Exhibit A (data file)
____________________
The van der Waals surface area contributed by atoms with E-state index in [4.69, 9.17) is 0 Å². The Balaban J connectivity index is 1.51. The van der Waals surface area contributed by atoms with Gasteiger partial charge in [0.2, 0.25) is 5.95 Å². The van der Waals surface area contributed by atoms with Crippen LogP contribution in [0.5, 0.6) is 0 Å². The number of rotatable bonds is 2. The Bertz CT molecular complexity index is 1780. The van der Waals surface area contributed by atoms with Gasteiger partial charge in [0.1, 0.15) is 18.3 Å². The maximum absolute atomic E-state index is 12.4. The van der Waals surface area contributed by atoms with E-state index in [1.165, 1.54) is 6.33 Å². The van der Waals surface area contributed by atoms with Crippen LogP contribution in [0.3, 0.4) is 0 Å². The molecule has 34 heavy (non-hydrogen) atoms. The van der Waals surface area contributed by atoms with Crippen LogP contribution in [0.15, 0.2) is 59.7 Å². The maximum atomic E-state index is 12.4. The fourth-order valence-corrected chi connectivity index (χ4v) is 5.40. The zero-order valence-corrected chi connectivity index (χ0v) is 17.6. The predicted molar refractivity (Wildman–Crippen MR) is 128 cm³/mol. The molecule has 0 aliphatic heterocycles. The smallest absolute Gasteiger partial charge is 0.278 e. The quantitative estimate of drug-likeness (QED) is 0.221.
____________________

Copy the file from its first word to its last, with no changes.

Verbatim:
The van der Waals surface area contributed by atoms with E-state index in [4.69, 9.17) is 0 Å². The Balaban J connectivity index is 1.51. The van der Waals surface area contributed by atoms with Gasteiger partial charge in [0.2, 0.25) is 5.95 Å². The van der Waals surface area contributed by atoms with Crippen LogP contribution in [0.5, 0.6) is 0 Å². The number of rotatable bonds is 2. The Bertz CT molecular complexity index is 1780. The van der Waals surface area contributed by atoms with Gasteiger partial charge in [0.1, 0.15) is 18.3 Å². The maximum absolute atomic E-state index is 12.4. The van der Waals surface area contributed by atoms with E-state index in [1.165, 1.54) is 6.33 Å². The van der Waals surface area contributed by atoms with Crippen LogP contribution in [0.3, 0.4) is 0 Å². The molecule has 34 heavy (non-hydrogen) atoms. The van der Waals surface area contributed by atoms with Crippen LogP contribution in [0.15, 0.2) is 59.7 Å². The maximum atomic E-state index is 12.4. The fourth-order valence-corrected chi connectivity index (χ4v) is 5.40. The zero-order valence-corrected chi connectivity index (χ0v) is 17.6. The predicted molar refractivity (Wildman–Crippen MR) is 128 cm³/mol. The molecule has 0 aliphatic heterocycles. The smallest absolute Gasteiger partial charge is 0.278 e. The quantitative estimate of drug-likeness (QED) is 0.221.